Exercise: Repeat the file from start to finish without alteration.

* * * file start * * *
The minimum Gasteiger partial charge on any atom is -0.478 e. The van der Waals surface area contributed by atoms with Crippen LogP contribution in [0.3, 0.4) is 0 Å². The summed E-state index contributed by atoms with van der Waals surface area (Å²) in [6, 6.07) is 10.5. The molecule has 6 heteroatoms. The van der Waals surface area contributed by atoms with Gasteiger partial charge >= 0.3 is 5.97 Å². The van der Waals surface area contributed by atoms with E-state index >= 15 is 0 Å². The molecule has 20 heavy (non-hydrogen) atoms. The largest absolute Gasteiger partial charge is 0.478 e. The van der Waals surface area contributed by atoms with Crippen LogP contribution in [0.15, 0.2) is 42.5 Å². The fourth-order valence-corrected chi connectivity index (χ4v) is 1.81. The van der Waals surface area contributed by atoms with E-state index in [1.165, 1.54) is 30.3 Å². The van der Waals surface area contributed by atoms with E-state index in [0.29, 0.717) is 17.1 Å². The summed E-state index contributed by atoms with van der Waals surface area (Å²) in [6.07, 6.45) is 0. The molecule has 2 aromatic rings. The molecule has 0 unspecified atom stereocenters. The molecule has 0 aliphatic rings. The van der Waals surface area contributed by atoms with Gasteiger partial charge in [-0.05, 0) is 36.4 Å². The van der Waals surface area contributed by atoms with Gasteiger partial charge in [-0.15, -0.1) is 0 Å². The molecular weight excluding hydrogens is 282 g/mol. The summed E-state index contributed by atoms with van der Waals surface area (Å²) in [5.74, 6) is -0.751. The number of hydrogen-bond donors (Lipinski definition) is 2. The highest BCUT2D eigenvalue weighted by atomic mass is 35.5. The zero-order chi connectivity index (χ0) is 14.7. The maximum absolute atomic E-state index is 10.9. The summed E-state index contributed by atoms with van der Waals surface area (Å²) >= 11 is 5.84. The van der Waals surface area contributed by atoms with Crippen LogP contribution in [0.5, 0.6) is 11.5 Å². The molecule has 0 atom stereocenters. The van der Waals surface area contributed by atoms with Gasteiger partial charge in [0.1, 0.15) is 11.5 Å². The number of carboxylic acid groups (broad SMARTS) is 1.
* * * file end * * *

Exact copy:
The minimum Gasteiger partial charge on any atom is -0.478 e. The van der Waals surface area contributed by atoms with Crippen LogP contribution in [0.3, 0.4) is 0 Å². The summed E-state index contributed by atoms with van der Waals surface area (Å²) in [6, 6.07) is 10.5. The molecule has 6 heteroatoms. The van der Waals surface area contributed by atoms with Gasteiger partial charge >= 0.3 is 5.97 Å². The van der Waals surface area contributed by atoms with E-state index >= 15 is 0 Å². The molecule has 20 heavy (non-hydrogen) atoms. The largest absolute Gasteiger partial charge is 0.478 e. The van der Waals surface area contributed by atoms with Crippen LogP contribution in [0.15, 0.2) is 42.5 Å². The fourth-order valence-corrected chi connectivity index (χ4v) is 1.81. The van der Waals surface area contributed by atoms with E-state index in [1.165, 1.54) is 30.3 Å². The van der Waals surface area contributed by atoms with E-state index in [0.29, 0.717) is 17.1 Å². The summed E-state index contributed by atoms with van der Waals surface area (Å²) in [6.07, 6.45) is 0. The molecule has 2 aromatic rings. The molecule has 0 unspecified atom stereocenters. The molecule has 0 aliphatic rings. The van der Waals surface area contributed by atoms with Gasteiger partial charge in [-0.05, 0) is 36.4 Å². The van der Waals surface area contributed by atoms with Gasteiger partial charge in [-0.15, -0.1) is 0 Å². The molecular weight excluding hydrogens is 282 g/mol. The summed E-state index contributed by atoms with van der Waals surface area (Å²) in [5.74, 6) is -0.751. The number of hydrogen-bond donors (Lipinski definition) is 2. The highest BCUT2D eigenvalue weighted by atomic mass is 35.5. The zero-order chi connectivity index (χ0) is 14.7. The maximum absolute atomic E-state index is 10.9. The summed E-state index contributed by atoms with van der Waals surface area (Å²) >= 11 is 5.84. The van der Waals surface area contributed by atoms with Crippen LogP contribution in [0.5, 0.6) is 11.5 Å². The molecule has 0 atom stereocenters. The van der Waals surface area contributed by atoms with Gasteiger partial charge in [0.1, 0.15) is 11.5 Å². The number of carboxylic acid groups (broad SMARTS) is 1.